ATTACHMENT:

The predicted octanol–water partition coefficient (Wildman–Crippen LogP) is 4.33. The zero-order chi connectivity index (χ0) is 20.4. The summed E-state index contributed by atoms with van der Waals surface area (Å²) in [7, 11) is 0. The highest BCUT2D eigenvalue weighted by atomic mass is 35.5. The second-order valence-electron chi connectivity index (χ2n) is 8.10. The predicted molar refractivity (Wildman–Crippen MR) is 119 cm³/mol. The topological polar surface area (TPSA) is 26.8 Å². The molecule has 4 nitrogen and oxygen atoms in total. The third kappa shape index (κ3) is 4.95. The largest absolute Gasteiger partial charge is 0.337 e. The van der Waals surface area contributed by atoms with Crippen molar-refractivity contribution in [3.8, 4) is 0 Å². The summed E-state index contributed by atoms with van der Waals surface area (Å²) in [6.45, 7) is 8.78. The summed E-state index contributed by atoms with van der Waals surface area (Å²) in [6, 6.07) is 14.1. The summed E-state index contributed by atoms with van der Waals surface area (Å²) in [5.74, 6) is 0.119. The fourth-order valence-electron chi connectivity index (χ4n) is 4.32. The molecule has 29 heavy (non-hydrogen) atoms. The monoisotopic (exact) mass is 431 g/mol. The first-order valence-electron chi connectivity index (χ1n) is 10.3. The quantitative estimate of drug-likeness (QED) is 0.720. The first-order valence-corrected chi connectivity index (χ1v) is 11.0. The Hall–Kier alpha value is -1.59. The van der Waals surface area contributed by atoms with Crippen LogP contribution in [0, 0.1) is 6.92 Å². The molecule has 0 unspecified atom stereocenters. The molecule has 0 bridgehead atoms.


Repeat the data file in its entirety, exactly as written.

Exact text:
The predicted octanol–water partition coefficient (Wildman–Crippen LogP) is 4.33. The zero-order chi connectivity index (χ0) is 20.4. The summed E-state index contributed by atoms with van der Waals surface area (Å²) in [7, 11) is 0. The highest BCUT2D eigenvalue weighted by atomic mass is 35.5. The second-order valence-electron chi connectivity index (χ2n) is 8.10. The predicted molar refractivity (Wildman–Crippen MR) is 119 cm³/mol. The topological polar surface area (TPSA) is 26.8 Å². The molecule has 4 nitrogen and oxygen atoms in total. The third kappa shape index (κ3) is 4.95. The largest absolute Gasteiger partial charge is 0.337 e. The van der Waals surface area contributed by atoms with Crippen molar-refractivity contribution in [3.8, 4) is 0 Å². The summed E-state index contributed by atoms with van der Waals surface area (Å²) in [6.45, 7) is 8.78. The summed E-state index contributed by atoms with van der Waals surface area (Å²) in [6, 6.07) is 14.1. The summed E-state index contributed by atoms with van der Waals surface area (Å²) in [5.74, 6) is 0.119. The fourth-order valence-electron chi connectivity index (χ4n) is 4.32. The molecule has 29 heavy (non-hydrogen) atoms. The monoisotopic (exact) mass is 431 g/mol. The first-order valence-electron chi connectivity index (χ1n) is 10.3. The quantitative estimate of drug-likeness (QED) is 0.720. The first-order valence-corrected chi connectivity index (χ1v) is 11.0. The Hall–Kier alpha value is -1.59. The van der Waals surface area contributed by atoms with Crippen LogP contribution in [0, 0.1) is 6.92 Å². The molecule has 0 unspecified atom stereocenters. The molecule has 0 bridgehead atoms.